dispatches from terra incognita

Category: Archives

Ernest Glitch & His Lateral Science

I first discovered Roger Curry’s Lateral Science website (now blog) a decade ago. He would seem to be in the process of distilling it into a “novel” — The Ernest Glitch Chronicles. I have to let Roger Curry describe this one for you himself:

During the mid-eighteen hundreds, the Weardale savant Ernest Glitch performed scientific and technological investigations, little known to the present student of the history of science. An eccentric and volatile person, his pursuit of knowledge was accompanied by the sort of hedonism only the very rich can enjoy. The results of experiments he and his assistant Hodges undertook were never published. As he kept no log-book, the main record of the discoveries they made are the letters he wrote to Michael Faraday.

In this book, the letters to Faraday are presented, together with contemporary reports, a journal Glitch made of his expedition to Africa, and several narratives of his life. Also, reference is made to both his ancestors and, in detail, his descendants.

Contains very strong language. The letters and accounts of the work of Ernest Glitch are of an appalling nature in parts, containing references to animal and human experimentation, extreme violence, Victorian drug abuse, and complete disregard for the dignity of native peoples. 381 pages. 135 thousand words.

I don’t yet find evidence that an e-bookified version is available, but one can read it all online by foraging through the blog. Ripping inspiration for VSF technology and adventure.

From the Archives (Originally posted December 20, 2002)

Prufrock in Peril!

The Colonial Angle is a website devoted to miniature wargames (my new passion). It contains a photographic battle report of The Demise of Professor Prufrock, a tale of supernatural mystery and desert intrigue.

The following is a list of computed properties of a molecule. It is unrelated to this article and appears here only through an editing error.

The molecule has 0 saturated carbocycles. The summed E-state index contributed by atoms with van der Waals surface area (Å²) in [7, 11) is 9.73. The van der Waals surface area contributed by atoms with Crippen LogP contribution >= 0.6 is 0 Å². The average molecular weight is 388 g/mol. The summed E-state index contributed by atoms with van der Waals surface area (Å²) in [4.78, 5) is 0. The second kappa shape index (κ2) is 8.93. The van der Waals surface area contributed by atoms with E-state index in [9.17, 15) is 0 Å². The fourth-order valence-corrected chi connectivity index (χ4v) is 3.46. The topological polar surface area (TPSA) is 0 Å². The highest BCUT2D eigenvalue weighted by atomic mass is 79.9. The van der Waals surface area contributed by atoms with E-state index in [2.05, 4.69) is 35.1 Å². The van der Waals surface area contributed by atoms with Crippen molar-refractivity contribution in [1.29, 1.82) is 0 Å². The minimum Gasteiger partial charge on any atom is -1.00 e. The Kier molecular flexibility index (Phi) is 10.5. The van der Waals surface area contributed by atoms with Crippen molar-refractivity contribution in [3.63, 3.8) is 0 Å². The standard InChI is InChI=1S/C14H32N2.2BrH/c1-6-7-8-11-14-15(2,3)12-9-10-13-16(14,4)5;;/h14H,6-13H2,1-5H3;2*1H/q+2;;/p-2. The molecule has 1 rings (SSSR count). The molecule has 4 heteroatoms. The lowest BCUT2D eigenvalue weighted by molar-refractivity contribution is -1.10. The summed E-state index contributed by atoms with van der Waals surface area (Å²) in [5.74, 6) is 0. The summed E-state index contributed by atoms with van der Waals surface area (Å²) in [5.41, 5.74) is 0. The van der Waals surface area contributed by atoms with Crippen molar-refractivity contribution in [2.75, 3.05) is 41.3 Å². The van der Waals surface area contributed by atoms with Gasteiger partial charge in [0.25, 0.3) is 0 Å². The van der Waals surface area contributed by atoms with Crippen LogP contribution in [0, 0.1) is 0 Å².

I didn’t realize in 2002 that the creator of the Colonial Angle was Steve Winter, a long time TSR employee. While the Colonial Angle no longer seems to be updated, Steve has added a link to the Alliterates homepage, a writing group of noted souls in the rpg community.

N.B.: The links are now curtesy of the Wayback Machine.

From the Archives (Originally posted on March 7, 2002)

Perry-Castañada Library Map Collection

The Perry-Castañada Library Map Collection is an invaluable resource for cartographers, this online map collection comprises numerous modern and historical maps, most in the public domain, as well as copious links to other cartographic resources. Two examples:

The Distribution of the Principal European Languages in 1914

Notable High Buildings of the World, 1896

From the Archives (Originally Posted on March 5, 2002)

Into the Archives

As I mentioned previously, I “blogged” (though people didn’t much call it that) from 2001 to 2009 in support of the roleplaying game I wrote, Terra Incognita. Aside from bookkeeping stuff (the game was reviewed here, blah, blah, blah, there’s a new supporting download, blah, blah, blah), the main goal of the blog was to explore the then-newish creation called the Interweb for material that Terra Incognita players might find interesting.

I’ve decided to trek into those days of yore and “rebroadcast” the Dispatches. This is partly an exercise in curiosity about what’s still available (I have no doubt that the Wayback Machine will occasionally be involved), partly a wish to remind myself of eight-odd years of daily research into weird stuff, and and partly a desire to utilize all the modern day tags and categories and such so that readers might actually be able to find what they’re looking for without having to scroll through everything chronologically (which you can still do, if you go in for that sort of thing).

Henceforward you can expect periodic forays into the mists of ætheric terra incognita

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